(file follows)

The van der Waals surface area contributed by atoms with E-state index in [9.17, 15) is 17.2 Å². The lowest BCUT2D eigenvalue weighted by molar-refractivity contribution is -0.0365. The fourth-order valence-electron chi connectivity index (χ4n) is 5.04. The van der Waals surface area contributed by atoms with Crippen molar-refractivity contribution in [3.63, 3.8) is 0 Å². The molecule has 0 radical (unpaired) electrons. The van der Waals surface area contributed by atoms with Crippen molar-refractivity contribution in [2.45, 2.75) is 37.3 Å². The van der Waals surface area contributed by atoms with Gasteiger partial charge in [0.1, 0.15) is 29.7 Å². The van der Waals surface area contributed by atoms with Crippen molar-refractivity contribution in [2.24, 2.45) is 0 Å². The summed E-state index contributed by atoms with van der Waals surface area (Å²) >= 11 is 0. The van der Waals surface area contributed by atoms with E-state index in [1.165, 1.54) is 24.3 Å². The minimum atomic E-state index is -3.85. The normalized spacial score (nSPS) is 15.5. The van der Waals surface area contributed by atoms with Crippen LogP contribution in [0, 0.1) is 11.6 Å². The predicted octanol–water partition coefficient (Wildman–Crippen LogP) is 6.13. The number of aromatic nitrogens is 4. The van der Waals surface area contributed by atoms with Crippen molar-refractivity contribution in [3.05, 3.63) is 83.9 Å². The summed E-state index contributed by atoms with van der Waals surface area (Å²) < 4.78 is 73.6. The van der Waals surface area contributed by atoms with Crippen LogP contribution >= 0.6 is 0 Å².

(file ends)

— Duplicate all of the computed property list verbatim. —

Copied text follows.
The van der Waals surface area contributed by atoms with E-state index in [9.17, 15) is 17.2 Å². The lowest BCUT2D eigenvalue weighted by molar-refractivity contribution is -0.0365. The fourth-order valence-electron chi connectivity index (χ4n) is 5.04. The van der Waals surface area contributed by atoms with Crippen molar-refractivity contribution in [3.63, 3.8) is 0 Å². The molecule has 0 radical (unpaired) electrons. The van der Waals surface area contributed by atoms with Crippen molar-refractivity contribution in [2.45, 2.75) is 37.3 Å². The van der Waals surface area contributed by atoms with Gasteiger partial charge in [0.1, 0.15) is 29.7 Å². The van der Waals surface area contributed by atoms with Crippen molar-refractivity contribution in [2.24, 2.45) is 0 Å². The summed E-state index contributed by atoms with van der Waals surface area (Å²) >= 11 is 0. The van der Waals surface area contributed by atoms with E-state index in [1.165, 1.54) is 24.3 Å². The minimum atomic E-state index is -3.85. The normalized spacial score (nSPS) is 15.5. The van der Waals surface area contributed by atoms with Crippen LogP contribution in [0, 0.1) is 11.6 Å². The predicted octanol–water partition coefficient (Wildman–Crippen LogP) is 6.13. The number of aromatic nitrogens is 4. The van der Waals surface area contributed by atoms with Crippen molar-refractivity contribution in [3.05, 3.63) is 83.9 Å². The summed E-state index contributed by atoms with van der Waals surface area (Å²) < 4.78 is 73.6. The van der Waals surface area contributed by atoms with Crippen LogP contribution >= 0.6 is 0 Å².